Bishop De Korte: ‘The bond with the university has become less intense’

21 Oct 2021

One year after breaking with the Catholic Church, bishop of Den Bosch Gerard de Korte still regrets that Radboud University is no longer Catholic. ‘Has the Church lost something? The bond with the university has become less intense.'

It’s late summer in Den Bosch. Outdoor cafés along the Parade are full of people, day trippers enter the impressive Saint Johns Cathedral. A little further lies the Episcopal Palace, where bishop Gerard de Korte has his office. On his wooden desk stands, among other things, a picture of Pope Francis, a name that will be mentioned a few more times during the coming hour.

Exactly one year ago he was going through a difficult time, says De Korte, who is wearing a black suit with a white collar and a cross around his neck, while serving coffee with cake. As ordinarius loci or local bishop he was responsible for maintaining contact with Radboud University, together with other officials on behalf of the Bishops’ Conference. Until that infamous day when the bishops wrote to the university and Radboud university medical center (Radboudumc) informing them know that they were withdrawing the Catholic designation. From that moment on, everything changed. For the first time since its establishment in 1923, the university was no longer a Catholic institution.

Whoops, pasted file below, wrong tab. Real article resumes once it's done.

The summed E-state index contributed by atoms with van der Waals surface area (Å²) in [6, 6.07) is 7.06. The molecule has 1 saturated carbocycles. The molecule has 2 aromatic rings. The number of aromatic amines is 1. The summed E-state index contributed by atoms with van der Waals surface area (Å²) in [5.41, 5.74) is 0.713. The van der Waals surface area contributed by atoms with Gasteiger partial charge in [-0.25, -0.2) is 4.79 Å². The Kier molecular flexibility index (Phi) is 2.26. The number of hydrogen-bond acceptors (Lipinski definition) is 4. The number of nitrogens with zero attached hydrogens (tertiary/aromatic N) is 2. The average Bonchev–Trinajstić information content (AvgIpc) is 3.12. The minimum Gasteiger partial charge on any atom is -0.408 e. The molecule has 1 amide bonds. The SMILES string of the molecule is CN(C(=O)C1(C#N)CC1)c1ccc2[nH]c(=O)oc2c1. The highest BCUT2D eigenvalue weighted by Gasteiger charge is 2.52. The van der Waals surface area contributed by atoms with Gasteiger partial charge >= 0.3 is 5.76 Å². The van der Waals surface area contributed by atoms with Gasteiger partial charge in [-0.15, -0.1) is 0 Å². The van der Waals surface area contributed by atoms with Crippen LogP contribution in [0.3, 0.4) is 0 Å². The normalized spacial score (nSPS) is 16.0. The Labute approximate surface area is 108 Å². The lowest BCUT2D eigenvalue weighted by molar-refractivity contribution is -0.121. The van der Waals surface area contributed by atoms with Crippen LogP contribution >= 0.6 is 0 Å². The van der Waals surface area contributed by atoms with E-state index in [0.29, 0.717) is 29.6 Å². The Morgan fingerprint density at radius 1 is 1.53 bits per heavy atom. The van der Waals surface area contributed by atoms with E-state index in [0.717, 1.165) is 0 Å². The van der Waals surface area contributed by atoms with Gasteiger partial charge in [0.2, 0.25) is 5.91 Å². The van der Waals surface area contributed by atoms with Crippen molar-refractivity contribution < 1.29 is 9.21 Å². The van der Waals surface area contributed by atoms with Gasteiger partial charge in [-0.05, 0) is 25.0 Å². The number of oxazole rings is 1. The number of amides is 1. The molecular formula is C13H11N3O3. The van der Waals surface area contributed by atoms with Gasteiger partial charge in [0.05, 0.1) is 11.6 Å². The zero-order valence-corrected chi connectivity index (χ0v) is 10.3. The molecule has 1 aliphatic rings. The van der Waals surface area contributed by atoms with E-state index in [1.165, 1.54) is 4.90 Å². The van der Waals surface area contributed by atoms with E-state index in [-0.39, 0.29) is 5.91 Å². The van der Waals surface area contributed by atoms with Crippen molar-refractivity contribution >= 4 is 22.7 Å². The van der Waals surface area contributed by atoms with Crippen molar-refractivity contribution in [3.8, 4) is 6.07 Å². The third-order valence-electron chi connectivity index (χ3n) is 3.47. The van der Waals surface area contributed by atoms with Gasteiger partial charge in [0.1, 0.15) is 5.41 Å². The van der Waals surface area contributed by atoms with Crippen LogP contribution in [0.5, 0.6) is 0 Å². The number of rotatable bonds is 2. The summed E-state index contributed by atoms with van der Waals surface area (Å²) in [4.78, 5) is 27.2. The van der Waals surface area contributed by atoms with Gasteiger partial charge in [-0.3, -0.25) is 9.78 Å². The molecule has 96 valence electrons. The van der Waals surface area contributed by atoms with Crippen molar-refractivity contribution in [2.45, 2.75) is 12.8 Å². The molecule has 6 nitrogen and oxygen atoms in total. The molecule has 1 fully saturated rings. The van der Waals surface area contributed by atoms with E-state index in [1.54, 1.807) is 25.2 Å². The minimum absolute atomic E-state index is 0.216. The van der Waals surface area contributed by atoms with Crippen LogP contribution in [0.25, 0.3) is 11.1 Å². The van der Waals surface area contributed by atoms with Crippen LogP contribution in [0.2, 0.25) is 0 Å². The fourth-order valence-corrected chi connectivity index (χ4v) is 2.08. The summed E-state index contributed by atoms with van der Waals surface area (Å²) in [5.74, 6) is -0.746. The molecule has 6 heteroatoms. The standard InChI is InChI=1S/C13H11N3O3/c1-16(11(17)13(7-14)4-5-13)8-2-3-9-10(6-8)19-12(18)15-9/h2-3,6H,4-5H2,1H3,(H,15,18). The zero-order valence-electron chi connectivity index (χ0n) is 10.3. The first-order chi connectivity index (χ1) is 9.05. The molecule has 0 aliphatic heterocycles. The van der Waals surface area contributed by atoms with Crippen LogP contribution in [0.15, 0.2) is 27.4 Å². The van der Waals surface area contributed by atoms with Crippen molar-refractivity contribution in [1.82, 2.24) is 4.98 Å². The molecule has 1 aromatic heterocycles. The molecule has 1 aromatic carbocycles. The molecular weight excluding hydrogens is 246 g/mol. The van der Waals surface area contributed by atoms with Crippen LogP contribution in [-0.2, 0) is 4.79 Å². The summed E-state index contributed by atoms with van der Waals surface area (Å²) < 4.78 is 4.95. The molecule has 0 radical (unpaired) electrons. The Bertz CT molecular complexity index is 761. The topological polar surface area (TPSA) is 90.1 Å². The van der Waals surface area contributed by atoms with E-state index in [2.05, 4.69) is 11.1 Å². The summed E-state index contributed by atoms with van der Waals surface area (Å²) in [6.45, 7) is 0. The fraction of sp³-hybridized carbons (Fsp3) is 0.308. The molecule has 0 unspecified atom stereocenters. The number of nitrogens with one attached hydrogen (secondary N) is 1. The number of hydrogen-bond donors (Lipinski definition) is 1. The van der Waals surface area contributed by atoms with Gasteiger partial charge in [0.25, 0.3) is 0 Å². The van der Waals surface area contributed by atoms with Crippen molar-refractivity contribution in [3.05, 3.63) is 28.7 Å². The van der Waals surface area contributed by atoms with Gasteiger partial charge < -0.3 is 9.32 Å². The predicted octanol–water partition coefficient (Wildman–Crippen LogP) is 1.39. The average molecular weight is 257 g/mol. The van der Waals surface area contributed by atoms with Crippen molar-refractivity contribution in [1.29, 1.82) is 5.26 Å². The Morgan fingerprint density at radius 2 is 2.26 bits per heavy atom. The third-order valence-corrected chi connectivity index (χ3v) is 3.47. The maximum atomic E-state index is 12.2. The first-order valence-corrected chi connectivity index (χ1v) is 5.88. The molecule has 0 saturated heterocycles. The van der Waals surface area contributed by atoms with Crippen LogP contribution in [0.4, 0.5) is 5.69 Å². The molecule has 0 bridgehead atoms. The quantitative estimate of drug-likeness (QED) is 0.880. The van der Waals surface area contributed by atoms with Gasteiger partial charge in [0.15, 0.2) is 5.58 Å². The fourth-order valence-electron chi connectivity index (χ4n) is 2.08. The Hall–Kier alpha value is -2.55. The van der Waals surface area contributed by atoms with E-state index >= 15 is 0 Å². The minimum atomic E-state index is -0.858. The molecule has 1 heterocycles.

The decision made by the Bishops’ Conference, of which moreover De Korte is a member, still does not sit well with him. ‘There’s a strong secularisation going on in the Netherlands’, he says. ‘It’s precisely in that context that you have to maintain a relationship with Catholic institutions. The separation from Radboud University is a loss in this respect.’

Gerard de Korte. Photo: Erik van ’t Hullenaar

Student Chaplaincy

But De Korte, an astute speaker who spreads his arms several times during the conversation or ostentatiously raises them in the air, is also relieved, he says, because the board of Radboud University reacted calmly to the bishops’ action. ‘The university holds on to its roots, the Catholic history of emancipation. Lecturers and students have announced that they will start thinking about how to fulfil their mission in the future. I’m looking forward to the outcome of that process, at the centenary in 2023.’

As a local bishop, De Korte has stated that he thinks it is important to remain connected with Radboud University until then. ‘Of course, we have certain ties with the Catholic institutes on campus. And the university’s Executive Board has promised me that the Student Chaplaincy will also remain.’

When was the last time you were on campus?

‘Last autumn I celebrated the Eucharist in the Student Chaplaincy, on a Sunday evening. But due to the Corona crisis, I visited the campus less than usual anyway.’

Now the university has lost its Catholic designation, it no longer falls under the canonical rules of the Vatican. Also, directors of the Supervisory Board are no longer appointed by the Bishops’ Conference. Are you worried that the university will eventually become further removed from the Church and from Catholic thinking?

‘This is an interesting issue. I hope that the awareness leading up to the centenary will lead to this history of Catholic emancipation being given a permanent place in the university’s identity. But this depends on the board, the students and professors.’